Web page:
Replacements did not measure up. Roger Moore had his good moments, but lacked animal magnetism. Timothy Dalton, the last stand-in, could never conjure up the days when men were men and women were glad of it. Earnest and politically correct, he romanced but rarely bedded. For years, frustrated devotees were impatient for Pierce Brosnan to pick up the keys of that Aston Martin. He had those dark, cruel good looks, could play rough, and seemed ready to save the world. Finally, yesterday, the new 007 was given his orders.
Now is the time for the movie- makers to abandon their dalliance with realism and re-explore the fantasy that made Bond big here and across the Atlantic in the Sixties. Then, Britain had lost its empire, but Bond helped to camouflage the country's shrinking role: 007 still rescued incompetent Americans from disaster. Without him, Washington would have been lasered from space and gold stocks at Fort Knox irradiated. The CIA played a subordinate role to Our Man, arranging cars at airports and inevitably losing their hapless agents.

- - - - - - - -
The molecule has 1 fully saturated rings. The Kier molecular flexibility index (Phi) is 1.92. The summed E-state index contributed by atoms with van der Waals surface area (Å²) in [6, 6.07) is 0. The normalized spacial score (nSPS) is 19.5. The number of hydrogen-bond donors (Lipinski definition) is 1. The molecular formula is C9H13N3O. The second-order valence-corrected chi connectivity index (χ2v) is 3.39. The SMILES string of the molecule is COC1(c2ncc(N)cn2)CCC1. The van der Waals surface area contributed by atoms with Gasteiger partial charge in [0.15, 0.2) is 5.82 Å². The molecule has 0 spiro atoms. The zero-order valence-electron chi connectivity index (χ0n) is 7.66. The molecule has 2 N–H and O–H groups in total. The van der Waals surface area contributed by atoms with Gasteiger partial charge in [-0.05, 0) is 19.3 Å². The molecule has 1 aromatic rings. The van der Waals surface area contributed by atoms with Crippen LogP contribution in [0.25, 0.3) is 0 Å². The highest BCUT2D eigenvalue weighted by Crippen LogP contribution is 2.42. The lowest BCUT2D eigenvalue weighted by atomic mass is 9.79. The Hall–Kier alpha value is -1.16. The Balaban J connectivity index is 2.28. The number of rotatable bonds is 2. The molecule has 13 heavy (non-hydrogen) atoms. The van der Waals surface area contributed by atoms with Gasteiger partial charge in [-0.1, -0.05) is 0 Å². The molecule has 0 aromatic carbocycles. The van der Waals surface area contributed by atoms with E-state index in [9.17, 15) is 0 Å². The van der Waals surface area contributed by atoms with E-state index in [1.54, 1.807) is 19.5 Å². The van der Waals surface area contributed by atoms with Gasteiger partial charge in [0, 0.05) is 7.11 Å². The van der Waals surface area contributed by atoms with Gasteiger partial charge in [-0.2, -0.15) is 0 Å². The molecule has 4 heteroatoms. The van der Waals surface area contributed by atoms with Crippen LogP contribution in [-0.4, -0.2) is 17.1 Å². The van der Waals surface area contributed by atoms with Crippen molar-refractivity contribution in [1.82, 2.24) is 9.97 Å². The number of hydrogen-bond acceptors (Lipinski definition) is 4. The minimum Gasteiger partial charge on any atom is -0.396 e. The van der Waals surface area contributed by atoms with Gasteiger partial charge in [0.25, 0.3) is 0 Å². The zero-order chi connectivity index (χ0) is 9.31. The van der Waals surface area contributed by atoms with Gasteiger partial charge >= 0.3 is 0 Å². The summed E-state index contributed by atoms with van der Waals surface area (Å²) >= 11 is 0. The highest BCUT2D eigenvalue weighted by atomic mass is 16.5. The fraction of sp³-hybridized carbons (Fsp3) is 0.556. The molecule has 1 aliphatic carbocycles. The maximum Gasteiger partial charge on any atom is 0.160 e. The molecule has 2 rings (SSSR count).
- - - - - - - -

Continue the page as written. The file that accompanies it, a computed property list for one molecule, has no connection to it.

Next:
Audiences in the US loved the outlandish plots, the battles of the Cold War against a mysterious enemy. They warmed to Bond's snobbery and the vowels of the upper- crust British. The stuffy mandarins back in London fitted their stereotypical views of England. James Bond became one of Britain's most successful cultural exports. Even after two relative flops, he is still hot property, as shown by interest in the new casting.
Before 007, screen heroes seduced women once if they were lucky. Bond bed-hopped and was immortal. He symbolised a new amorality and sexual liberation. Now, in these days of Aids, we want Bond to remain immune to hazards new and old. Escapism is the key to our enjoyment. The new 007 should be fearless and must singlehandedly stave off world domination by super-villains. Bond at his greatest brooked no compromise with reality.Reuse content